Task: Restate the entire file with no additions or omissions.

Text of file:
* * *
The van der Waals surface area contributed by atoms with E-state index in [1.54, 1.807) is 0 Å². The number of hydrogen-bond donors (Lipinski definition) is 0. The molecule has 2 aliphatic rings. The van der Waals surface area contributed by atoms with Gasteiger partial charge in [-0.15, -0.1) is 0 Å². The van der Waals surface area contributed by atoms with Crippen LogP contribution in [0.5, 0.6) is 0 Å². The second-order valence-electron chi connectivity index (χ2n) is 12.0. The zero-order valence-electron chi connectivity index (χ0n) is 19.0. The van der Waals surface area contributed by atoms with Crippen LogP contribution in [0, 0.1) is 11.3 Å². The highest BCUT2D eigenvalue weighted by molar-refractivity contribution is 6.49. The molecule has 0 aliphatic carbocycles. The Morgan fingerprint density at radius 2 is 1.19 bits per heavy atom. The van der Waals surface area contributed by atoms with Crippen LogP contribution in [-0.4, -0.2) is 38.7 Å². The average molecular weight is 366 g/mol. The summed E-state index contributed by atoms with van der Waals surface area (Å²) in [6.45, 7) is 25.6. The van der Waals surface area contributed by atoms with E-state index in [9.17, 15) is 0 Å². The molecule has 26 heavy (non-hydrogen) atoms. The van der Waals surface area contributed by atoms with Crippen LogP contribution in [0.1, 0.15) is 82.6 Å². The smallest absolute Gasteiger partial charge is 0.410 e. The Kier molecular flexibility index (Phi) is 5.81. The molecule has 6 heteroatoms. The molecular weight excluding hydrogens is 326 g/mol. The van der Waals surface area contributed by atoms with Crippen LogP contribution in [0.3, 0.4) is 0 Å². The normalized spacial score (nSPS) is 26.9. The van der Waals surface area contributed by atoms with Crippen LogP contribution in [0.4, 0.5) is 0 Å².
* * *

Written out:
The van der Waals surface area contributed by atoms with E-state index in [1.54, 1.807) is 0 Å². The number of hydrogen-bond donors (Lipinski definition) is 0. The molecule has 2 aliphatic rings. The van der Waals surface area contributed by atoms with Gasteiger partial charge in [-0.15, -0.1) is 0 Å². The van der Waals surface area contributed by atoms with Crippen LogP contribution in [0.5, 0.6) is 0 Å². The second-order valence-electron chi connectivity index (χ2n) is 12.0. The zero-order valence-electron chi connectivity index (χ0n) is 19.0. The van der Waals surface area contributed by atoms with Crippen LogP contribution in [0, 0.1) is 11.3 Å². The highest BCUT2D eigenvalue weighted by molar-refractivity contribution is 6.49. The molecule has 0 aliphatic carbocycles. The Morgan fingerprint density at radius 2 is 1.19 bits per heavy atom. The van der Waals surface area contributed by atoms with Crippen LogP contribution in [-0.4, -0.2) is 38.7 Å². The average molecular weight is 366 g/mol. The summed E-state index contributed by atoms with van der Waals surface area (Å²) in [6.45, 7) is 25.6. The van der Waals surface area contributed by atoms with E-state index in [9.17, 15) is 0 Å². The molecule has 26 heavy (non-hydrogen) atoms. The van der Waals surface area contributed by atoms with Crippen LogP contribution in [0.1, 0.15) is 82.6 Å². The smallest absolute Gasteiger partial charge is 0.410 e. The Kier molecular flexibility index (Phi) is 5.81. The molecule has 6 heteroatoms. The molecular weight excluding hydrogens is 326 g/mol. The van der Waals surface area contributed by atoms with Crippen LogP contribution in [0.3, 0.4) is 0 Å². The normalized spacial score (nSPS) is 26.9. The van der Waals surface area contributed by atoms with Crippen LogP contribution in [0.4, 0.5) is 0 Å².